Chapter 9: Muniland’s long road to bankruptcy

There has been so much talk in muniland about massive defaults, but so far there has been very little discussion about the actual mechanism of default and municipal bankruptcy. Public entities generally try everything before resorting to default or bankruptcy. The video above is an excellent primer on the many choices that can be made leading up to the end game.

Bond defaults can happen with or without a bankruptcy. Here is Wikipedia’s definition of default:

In finance, default occurs when a debtor has not met his or her legal obligations according to the debt contract, e.g. has not made a scheduled payment, or has violated a loan covenant (condition) of the debt contract. A default is the failure to pay back a loan. Default may occur if the debtor is either unwilling or unable to pay their debt.

If a bond issuer doesn’t make a scheduled interest or principal payment on time (though there is usually a thirty-day grace period), then the bonds are considered in default.

The most common investor concern you hear in muniland is “willingness to pay.” One way to think of this would be if you managed the family budget and had to make a choice between feeding your children or paying your credit card bills. For a muniland bond issuer like a city, the comparable choice is between paying your bondholders before your employees.

Muni sweeps: Muniland reins in the borrowing

Excellent chart from Barry Ritholtz’s The Big Picture. He uses data from the Federal Reserve’s Flow of Funds Accounts to map credit flows. State and local governments have become negative borrowers in the first quarter as the amount of bonds that have matured and the amount of principal that has been repaid exceeded new bond issuance. States and municipalities are making the hard fiscal choices and restraining borrowing and expenditures. It’s painful, but it must be done.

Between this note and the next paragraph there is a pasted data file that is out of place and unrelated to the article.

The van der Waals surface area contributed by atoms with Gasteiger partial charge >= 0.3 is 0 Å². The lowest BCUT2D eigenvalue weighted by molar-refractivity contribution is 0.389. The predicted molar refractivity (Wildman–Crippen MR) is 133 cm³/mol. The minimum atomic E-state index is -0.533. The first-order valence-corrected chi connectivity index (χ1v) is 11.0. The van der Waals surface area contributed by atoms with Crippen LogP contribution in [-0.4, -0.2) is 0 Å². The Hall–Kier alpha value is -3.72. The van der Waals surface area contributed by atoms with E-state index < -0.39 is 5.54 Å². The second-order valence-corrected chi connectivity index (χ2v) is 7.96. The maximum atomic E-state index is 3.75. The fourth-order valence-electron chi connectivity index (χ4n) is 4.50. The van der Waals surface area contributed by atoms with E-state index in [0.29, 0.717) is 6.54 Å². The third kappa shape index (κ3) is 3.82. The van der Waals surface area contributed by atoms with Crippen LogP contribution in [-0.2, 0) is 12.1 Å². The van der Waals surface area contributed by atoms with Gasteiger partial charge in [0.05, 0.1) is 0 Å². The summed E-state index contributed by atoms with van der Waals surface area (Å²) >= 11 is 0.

Delaware opens the procurement kimono


Delaware has launched a new website to make it easier for entrepreneurs, small businesses, and other employers to do business with the State of Delaware. The new website will serve as a resource for companies interested in bidding for State contracts. The Governor hopes that the site will make the bidding process easier and more transparent for business owners so they can create jobs in the state easily…

…The public will also be able to see state spending trends and details of contract usage. The public can also access business development tools, customer satisfaction surveys and “I Found it Cheaper,” which allows individuals to submit suggestions on how the State can procure goods for less money.

Something smells funny around Yankee Stadium

Bloomberg covered an interesting story today about the bonds which financed the parking garages at Yankee Stadium in New York. The $237 million of securities are “revenue” bonds issued by the Empire State Development Corporation. They have no guarantee and no rating, and it looks likely that the bonds will default.

The main reason that the bonds face default is that attendance at Yankee games is off about 10% from last year. I don’t follow baseball so I’m not sure why that is happening (if you have ideas please leave in the comments below). But the revenue for these parking garages has declined much more steeply than baseball attendance. Bloomberg says this about the garage revenue: